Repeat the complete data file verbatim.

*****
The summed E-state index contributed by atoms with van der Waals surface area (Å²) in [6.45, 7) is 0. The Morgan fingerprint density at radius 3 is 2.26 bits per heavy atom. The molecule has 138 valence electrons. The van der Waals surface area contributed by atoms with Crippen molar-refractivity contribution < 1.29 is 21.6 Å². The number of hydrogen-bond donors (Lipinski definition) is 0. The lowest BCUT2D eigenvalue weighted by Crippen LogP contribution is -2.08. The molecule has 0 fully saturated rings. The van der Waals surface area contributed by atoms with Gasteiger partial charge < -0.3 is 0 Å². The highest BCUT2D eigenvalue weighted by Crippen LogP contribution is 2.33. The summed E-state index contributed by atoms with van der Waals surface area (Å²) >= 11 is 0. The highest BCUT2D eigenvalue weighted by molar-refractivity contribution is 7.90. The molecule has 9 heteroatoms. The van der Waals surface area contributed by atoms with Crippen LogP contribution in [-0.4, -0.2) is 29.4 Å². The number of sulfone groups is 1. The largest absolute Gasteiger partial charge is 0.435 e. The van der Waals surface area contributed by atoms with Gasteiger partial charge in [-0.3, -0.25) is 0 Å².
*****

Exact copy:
The summed E-state index contributed by atoms with van der Waals surface area (Å²) in [6.45, 7) is 0. The Morgan fingerprint density at radius 3 is 2.26 bits per heavy atom. The molecule has 138 valence electrons. The van der Waals surface area contributed by atoms with Crippen molar-refractivity contribution < 1.29 is 21.6 Å². The number of hydrogen-bond donors (Lipinski definition) is 0. The lowest BCUT2D eigenvalue weighted by Crippen LogP contribution is -2.08. The molecule has 0 fully saturated rings. The van der Waals surface area contributed by atoms with Gasteiger partial charge < -0.3 is 0 Å². The highest BCUT2D eigenvalue weighted by Crippen LogP contribution is 2.33. The summed E-state index contributed by atoms with van der Waals surface area (Å²) >= 11 is 0. The highest BCUT2D eigenvalue weighted by molar-refractivity contribution is 7.90. The molecule has 9 heteroatoms. The van der Waals surface area contributed by atoms with Crippen LogP contribution in [-0.4, -0.2) is 29.4 Å². The number of sulfone groups is 1. The largest absolute Gasteiger partial charge is 0.435 e. The van der Waals surface area contributed by atoms with Gasteiger partial charge in [-0.3, -0.25) is 0 Å².